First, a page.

|Latin name:||Melanocorypha yeltoniensis|
Appearance and behavior. Noticeably larger than a field lark, of dense physique, with a massive conical beak. Spends a lot of time on the ground, often sitting down on small trees and bushes. The flight is free and powerful. Body length 18–21 cm, wingspan 37–43 cm, mass of males 56–76 g and females 51–68 g.
Description. Males and females differ markedly in color, in addition, the male is about 10% larger than the female. The males in the mating outfit are almost entirely dull black, only on the covering feathers of the back and head do they partially retain unworn white borders. The female is grayish-brown above, with pale brownish-gray fringes of feathers, dirty white below, with dark brown streaks on the chest and sides, underwings are black. The feathers and tail feathers of both males and females are black or blackish. There is a small notch on the tail. The beak is light straw, in males it is bluish, conical in shape. Legs are dark gray or blackish. Males in fresh autumn feathers are black with whitish or buffy edges of feathers masking the black color on the head, back, sides, and nuhvost. In females in fresh feathers, the color intensity varies from grayish-brown to very light. In birds of both sexes, the light fringes of feathers gradually wear out, and by spring the females darken, and the males become completely black.
Young birds in the nesting feather are similar to females, but their bright feather borders are wider. Thanks to the black plumage, males are well distinguished from other species of larks; they differ from similarly sized starlings by a denser physique, a thick conical light bluish, and not a yellow beak. Females resemble steppe larks, however, they are well distinguished from them by dark gray legs and the absence of a white border along the inner edge of the wing, which is seen in flying birds. The lower wing coverts are coal-black, darker than the feathers of the wings.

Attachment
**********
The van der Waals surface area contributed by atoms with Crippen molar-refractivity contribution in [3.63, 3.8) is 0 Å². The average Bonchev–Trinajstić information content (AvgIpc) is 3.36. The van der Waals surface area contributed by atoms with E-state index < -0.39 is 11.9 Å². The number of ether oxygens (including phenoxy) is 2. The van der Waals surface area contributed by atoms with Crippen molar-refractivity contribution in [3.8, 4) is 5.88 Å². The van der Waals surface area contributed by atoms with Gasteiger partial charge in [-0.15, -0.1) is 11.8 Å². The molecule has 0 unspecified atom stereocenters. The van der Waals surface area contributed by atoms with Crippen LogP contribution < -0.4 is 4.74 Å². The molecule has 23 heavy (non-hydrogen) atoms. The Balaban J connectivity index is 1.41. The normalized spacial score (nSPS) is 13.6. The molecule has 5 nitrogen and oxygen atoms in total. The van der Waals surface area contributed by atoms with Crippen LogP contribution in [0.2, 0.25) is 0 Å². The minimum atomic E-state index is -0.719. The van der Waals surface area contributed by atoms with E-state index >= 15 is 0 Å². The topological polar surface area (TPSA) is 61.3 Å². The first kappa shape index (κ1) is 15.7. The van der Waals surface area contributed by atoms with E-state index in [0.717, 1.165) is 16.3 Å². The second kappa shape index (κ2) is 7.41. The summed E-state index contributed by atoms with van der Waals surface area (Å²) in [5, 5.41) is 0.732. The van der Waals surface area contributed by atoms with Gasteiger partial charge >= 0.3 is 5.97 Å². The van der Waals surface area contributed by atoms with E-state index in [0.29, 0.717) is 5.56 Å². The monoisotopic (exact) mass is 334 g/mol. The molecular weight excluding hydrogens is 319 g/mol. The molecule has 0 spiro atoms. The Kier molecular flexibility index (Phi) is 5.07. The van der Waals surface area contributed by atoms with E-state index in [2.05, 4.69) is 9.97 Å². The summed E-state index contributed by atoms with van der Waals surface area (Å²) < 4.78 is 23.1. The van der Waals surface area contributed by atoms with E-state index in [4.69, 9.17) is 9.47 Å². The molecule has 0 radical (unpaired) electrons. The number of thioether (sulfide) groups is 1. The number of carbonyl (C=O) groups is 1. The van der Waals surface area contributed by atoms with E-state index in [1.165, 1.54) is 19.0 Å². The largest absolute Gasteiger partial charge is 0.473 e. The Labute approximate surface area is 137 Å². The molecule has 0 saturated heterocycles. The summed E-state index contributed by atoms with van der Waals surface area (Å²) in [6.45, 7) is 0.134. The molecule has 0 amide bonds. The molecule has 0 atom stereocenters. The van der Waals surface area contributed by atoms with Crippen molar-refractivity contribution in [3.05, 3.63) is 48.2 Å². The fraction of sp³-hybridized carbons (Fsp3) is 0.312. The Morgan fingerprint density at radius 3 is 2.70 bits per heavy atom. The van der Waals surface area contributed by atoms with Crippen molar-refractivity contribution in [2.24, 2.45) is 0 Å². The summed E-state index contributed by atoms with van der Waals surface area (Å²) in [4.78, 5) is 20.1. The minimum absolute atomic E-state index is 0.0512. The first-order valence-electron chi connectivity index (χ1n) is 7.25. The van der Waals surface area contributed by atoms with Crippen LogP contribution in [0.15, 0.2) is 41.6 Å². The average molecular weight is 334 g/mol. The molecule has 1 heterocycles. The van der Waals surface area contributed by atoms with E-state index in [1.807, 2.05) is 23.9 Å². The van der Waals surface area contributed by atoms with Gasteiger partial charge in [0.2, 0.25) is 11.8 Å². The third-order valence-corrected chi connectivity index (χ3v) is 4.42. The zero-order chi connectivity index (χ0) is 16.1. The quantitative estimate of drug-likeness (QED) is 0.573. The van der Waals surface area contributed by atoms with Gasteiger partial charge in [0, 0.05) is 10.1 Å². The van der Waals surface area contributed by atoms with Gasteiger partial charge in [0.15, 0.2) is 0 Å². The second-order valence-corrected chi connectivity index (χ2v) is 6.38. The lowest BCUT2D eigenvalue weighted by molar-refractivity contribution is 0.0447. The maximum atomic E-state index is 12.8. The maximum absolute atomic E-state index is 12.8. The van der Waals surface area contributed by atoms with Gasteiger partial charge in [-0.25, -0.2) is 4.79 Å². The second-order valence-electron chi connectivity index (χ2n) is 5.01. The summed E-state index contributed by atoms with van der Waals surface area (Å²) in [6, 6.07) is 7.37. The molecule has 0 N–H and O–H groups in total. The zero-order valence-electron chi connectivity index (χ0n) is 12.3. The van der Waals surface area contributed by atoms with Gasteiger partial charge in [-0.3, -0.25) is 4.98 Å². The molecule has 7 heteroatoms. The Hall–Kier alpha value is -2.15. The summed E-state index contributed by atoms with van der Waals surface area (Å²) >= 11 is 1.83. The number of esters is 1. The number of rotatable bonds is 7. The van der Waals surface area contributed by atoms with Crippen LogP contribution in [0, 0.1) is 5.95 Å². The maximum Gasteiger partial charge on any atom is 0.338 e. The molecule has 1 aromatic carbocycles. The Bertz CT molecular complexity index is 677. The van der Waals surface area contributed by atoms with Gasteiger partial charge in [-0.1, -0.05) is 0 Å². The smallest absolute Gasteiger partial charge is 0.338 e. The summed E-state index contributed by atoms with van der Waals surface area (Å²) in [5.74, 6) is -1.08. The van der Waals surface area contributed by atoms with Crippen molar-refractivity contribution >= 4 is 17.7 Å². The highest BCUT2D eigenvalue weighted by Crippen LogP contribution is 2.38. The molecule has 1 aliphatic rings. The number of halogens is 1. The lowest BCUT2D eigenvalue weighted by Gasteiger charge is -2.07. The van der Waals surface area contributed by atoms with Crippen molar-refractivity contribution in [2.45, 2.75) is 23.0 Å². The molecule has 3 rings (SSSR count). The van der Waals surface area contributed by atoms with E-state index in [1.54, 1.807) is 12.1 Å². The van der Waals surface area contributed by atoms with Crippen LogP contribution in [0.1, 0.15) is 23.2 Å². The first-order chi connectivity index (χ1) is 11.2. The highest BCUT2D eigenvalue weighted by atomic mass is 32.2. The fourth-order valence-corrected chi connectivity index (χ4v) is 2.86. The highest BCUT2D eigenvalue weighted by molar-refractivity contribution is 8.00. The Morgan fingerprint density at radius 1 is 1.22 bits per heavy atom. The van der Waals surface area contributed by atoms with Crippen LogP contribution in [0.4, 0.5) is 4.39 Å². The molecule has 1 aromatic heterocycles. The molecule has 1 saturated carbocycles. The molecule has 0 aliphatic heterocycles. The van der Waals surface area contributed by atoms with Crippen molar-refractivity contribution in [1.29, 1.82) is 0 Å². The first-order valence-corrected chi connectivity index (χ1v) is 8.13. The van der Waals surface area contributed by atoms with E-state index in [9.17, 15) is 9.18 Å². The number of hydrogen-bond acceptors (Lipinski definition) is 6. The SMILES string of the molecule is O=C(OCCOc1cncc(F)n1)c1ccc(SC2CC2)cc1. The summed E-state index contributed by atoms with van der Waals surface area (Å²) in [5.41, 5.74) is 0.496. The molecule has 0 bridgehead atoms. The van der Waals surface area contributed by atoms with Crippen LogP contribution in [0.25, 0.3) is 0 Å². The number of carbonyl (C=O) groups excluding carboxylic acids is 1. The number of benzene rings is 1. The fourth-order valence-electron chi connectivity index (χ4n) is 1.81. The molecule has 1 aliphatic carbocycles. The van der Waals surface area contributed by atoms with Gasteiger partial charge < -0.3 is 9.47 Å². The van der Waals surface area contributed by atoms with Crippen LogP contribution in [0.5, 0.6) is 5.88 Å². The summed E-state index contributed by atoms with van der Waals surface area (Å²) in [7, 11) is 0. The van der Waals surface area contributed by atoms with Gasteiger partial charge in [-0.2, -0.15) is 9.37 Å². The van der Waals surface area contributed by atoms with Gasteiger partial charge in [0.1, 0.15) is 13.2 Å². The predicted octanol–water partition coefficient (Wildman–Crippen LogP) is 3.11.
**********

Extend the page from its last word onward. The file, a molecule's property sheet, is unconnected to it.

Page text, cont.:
Vote. The song is typical, similar to the songs of the field and steppe larks, is an almost continuous stream of beautiful whistles, trills and murmurs. It differs from the song of the Lark by a large number of different murmurs and high trills, slightly resembling the babbling song of young starlings. In the air, it sings, flying low above the ground, during a current flight, the slow flapping of the wings alternates with short moments of planning, in contrast to other species, the characteristic rhythmic flapping is accompanied by the popping of wings above the back. Very often she sings, sitting on a low squat, for example, on the top of a bush, a stone or a column, often takes specific current poses, raising her tail, revealing and slightly lowering her wings. The calls are mostly high two-syllable and monosyllabic tweets, slightly similar to the white wagtail’s calls: “tsirip», «civilian», «psi», «psit", In addition, often uses a call, very similar to that of a white-winged lark and resembling a short nasal meow.
Distribution, status. The range almost coincides with the range of the white-winged lark. Breeds in the steppe zone of Russia and Kazakhstan west to the Volga and east to Altai. Over the past decades, the breeding range has decreased, and the number has decreased due to the development of the steppes and the creation of forest shelter belts. In Russia, now a rare species, in Kazakhstan is quite common. Winters throughout the former nesting range, choosing areas with low snow cover. Quite often during the wintering season, flocks are found north of the breeding range.
Lifestyle. It inhabits cereal and wormwood steppes, adheres to areas with a rare and low grass stand, choosing places for nesting along steppe roads or on the banks of water bodies. Breeds in separate pairs. A typical nest for larks is an open bowl in a hole on the ground, often under the cover of a jacket of grass, a tray is made of wormwood stalks, a lining of thin grasses. In the clutch there are 3–7 dirty white, greenish or bluish eggs with abundant olive, brown or rusty spots, which usually thicken at the blunt end of the egg. The female incubates masonry, both parents feed the chicks. Chick in sandy ocher down, orange mouth, with three black dots on the tongue. Perhaps breeds twice per season.
The food is mixed, with a predominance of animal feed: in the spring-summer period they feed mainly on invertebrates, in autumn and winter - grass seeds. They regularly fly to a watering place. In non-nesting time they migrate in large flocks, males and females are often separately.
Black Lark (Melanocorypha yeltoniensis)
Inhabits dry wormwood, feather-grass fescue steppes and salt marshes. Common wandering bird. In nesting time it is kept in pairs, the rest - in packs, with males and females form separate flocks. Feeds on the ground. Sings, sitting on the ground or taking off in the air. A song is a set of trills and imitations of the voices of other birds. The nest is placed in a hole in the ground. Clutch of 4-5 pale ocher eggs with brown specks in April - June.
Unlike other larks, the male has a black coloration. Females and young differ from the steppe lark by the absence of black spots on the sides of the neck.